The process of contract drafting and negotiation can be a test of patience. Initially, it seems that each word is scrutinized by all of the parties involved. The process can feel like overkill for documents that are often then tucked into a drawer, part of the endless paper byproduct of running a business. 

Unless the contract terms wind up in court. 

An appeals court ruling earlier this year sheds light on the importance of submerchant contracts and what they tell payment facilitators about their rights and obligations, according to Holli Targan, partner at the law firm Jaffe Raitt Heuer & Weiss. 

The court case, Spec’s v. First Data, concerns a data breach that impacted a Texas-based chain of liquor stores. After the breach, an investigation determined that the merchant’s security measures did not meet Payment Card Industry Data Security Standard (PCI DSS) requirements. 

Visa and Mastercard levied fines on the acquiring bank, which in turn passed them along to First Data. First Data then tried to pass them along to the merchant by withholding payments and placing the funds in a reserve account. 

The merchant sued First Data and pointed to the limitation of liability clause in its contract, claiming it was not responsible for what the contract referred to as “indirect or consequential damages.” 

First Data in turn argued that the assessments levied by the card networks were in fact damages that resulted directly from the merchant’s lack of compliance. But the U.S. District Court for the Western District of Tennessee disagreed, and the U.S. Court of Appeals for the Sixth Circuit affirmed the district court’s finding.

“The data breaches, resulting reimbursement to cardholders, and levying of assessments, though natural results of Spec’s Family’s PCI DSS non-compliance, did not necessarily follow from it. As Spec’s points out, a non-compliant merchant might never suffer a data security breach. Moreover, the card brands exercise discretion in issuing assessments, failing to levy them in every situation and never for PCI DSS non-compliance alone,” the court wrote in its opinion.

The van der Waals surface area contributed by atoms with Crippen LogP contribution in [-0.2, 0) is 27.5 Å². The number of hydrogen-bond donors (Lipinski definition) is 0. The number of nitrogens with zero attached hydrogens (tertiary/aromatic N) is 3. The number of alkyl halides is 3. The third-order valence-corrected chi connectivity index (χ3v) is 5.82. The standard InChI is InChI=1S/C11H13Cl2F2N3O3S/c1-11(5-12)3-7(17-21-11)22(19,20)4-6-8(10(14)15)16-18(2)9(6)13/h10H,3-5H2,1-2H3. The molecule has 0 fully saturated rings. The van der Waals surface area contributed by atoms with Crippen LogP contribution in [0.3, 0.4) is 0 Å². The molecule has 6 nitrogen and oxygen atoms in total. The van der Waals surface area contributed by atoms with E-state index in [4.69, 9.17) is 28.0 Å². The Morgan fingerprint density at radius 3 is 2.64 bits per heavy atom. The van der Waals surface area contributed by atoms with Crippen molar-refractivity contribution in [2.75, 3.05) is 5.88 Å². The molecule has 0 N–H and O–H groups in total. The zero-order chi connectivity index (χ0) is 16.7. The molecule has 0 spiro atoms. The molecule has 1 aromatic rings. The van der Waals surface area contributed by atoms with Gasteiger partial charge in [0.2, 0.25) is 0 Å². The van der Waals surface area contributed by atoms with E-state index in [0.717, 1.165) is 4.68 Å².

The outcome of this case has two important lessons for payments providers, including payment facilitators, Targan said. 

One, PFs should review their submerchant contracts with their attorneys and revise the language if necessary, in light of this ruling. 

“The court found that these card brand assessments for security breaches were consequential damages. Most commercial contracts say that neither party is liable for consequential damages. Because the court found that this kind of fee fell into that category, the merchant was not liable for it,” she said.

“So, because of that, it’s important that payment facilitators take a look at their merchant agreements. A merchant could now argue that it is not liable for card brand penalties because of this court case.”

The second, broader lesson is the overall importance of submerchant contracts and the specificity of the language they contain.

“You have to be crystal clear in the contract. To the extent that you can be as specific as possible, it would be to your benefit,” Targan said.

This outcome points out how critical contracts really are, she said. While they may remain tucked away as long as a relationship is going well, a PF will need to rely on them if something unexpected happens.

“Pay attention to the obligations and the rights you’re signing up for whenever you execute any contract,” Targan said. “They’re there to protect you, and you need to make sure that they’re right.”